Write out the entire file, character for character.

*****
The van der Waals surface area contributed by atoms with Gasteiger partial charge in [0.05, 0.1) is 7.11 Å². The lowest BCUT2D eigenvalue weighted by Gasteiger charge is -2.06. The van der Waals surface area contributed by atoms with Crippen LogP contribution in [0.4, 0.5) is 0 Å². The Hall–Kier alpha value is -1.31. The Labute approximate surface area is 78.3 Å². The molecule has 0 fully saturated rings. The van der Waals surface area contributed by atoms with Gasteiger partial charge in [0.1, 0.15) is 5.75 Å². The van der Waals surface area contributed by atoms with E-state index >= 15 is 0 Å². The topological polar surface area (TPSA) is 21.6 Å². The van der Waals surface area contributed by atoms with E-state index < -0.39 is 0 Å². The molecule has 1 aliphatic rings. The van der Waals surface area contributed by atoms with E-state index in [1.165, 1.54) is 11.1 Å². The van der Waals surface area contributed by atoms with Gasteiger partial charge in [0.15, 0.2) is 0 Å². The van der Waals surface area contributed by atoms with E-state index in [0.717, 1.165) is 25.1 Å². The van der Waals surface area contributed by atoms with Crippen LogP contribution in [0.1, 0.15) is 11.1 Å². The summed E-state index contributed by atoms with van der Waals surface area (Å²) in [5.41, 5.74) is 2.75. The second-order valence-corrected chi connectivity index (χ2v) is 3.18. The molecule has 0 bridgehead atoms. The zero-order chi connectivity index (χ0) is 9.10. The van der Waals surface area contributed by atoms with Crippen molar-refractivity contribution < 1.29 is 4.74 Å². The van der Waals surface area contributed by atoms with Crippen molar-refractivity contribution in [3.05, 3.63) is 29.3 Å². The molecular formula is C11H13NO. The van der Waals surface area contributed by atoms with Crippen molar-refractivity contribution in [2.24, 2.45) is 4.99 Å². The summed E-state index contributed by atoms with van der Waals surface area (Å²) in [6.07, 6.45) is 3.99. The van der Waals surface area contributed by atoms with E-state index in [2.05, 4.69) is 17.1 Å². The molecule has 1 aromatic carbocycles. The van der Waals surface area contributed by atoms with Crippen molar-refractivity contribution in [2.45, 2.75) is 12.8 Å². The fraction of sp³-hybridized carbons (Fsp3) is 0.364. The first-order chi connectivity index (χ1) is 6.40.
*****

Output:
The van der Waals surface area contributed by atoms with Gasteiger partial charge in [0.05, 0.1) is 7.11 Å². The lowest BCUT2D eigenvalue weighted by Gasteiger charge is -2.06. The van der Waals surface area contributed by atoms with Crippen LogP contribution in [0.4, 0.5) is 0 Å². The Hall–Kier alpha value is -1.31. The Labute approximate surface area is 78.3 Å². The molecule has 0 fully saturated rings. The van der Waals surface area contributed by atoms with Gasteiger partial charge in [0.1, 0.15) is 5.75 Å². The van der Waals surface area contributed by atoms with E-state index >= 15 is 0 Å². The topological polar surface area (TPSA) is 21.6 Å². The van der Waals surface area contributed by atoms with E-state index < -0.39 is 0 Å². The molecule has 1 aliphatic rings. The van der Waals surface area contributed by atoms with E-state index in [1.165, 1.54) is 11.1 Å². The van der Waals surface area contributed by atoms with Gasteiger partial charge in [0.15, 0.2) is 0 Å². The van der Waals surface area contributed by atoms with E-state index in [0.717, 1.165) is 25.1 Å². The van der Waals surface area contributed by atoms with Crippen LogP contribution in [0.1, 0.15) is 11.1 Å². The summed E-state index contributed by atoms with van der Waals surface area (Å²) in [5.41, 5.74) is 2.75. The second-order valence-corrected chi connectivity index (χ2v) is 3.18. The molecule has 0 bridgehead atoms. The zero-order chi connectivity index (χ0) is 9.10. The van der Waals surface area contributed by atoms with Crippen molar-refractivity contribution < 1.29 is 4.74 Å². The van der Waals surface area contributed by atoms with Crippen molar-refractivity contribution in [3.05, 3.63) is 29.3 Å². The molecular formula is C11H13NO. The van der Waals surface area contributed by atoms with Crippen molar-refractivity contribution in [2.24, 2.45) is 4.99 Å². The summed E-state index contributed by atoms with van der Waals surface area (Å²) in [6.07, 6.45) is 3.99. The van der Waals surface area contributed by atoms with E-state index in [2.05, 4.69) is 17.1 Å². The molecule has 1 aromatic carbocycles. The van der Waals surface area contributed by atoms with Crippen molar-refractivity contribution in [2.45, 2.75) is 12.8 Å². The fraction of sp³-hybridized carbons (Fsp3) is 0.364. The first-order chi connectivity index (χ1) is 6.40.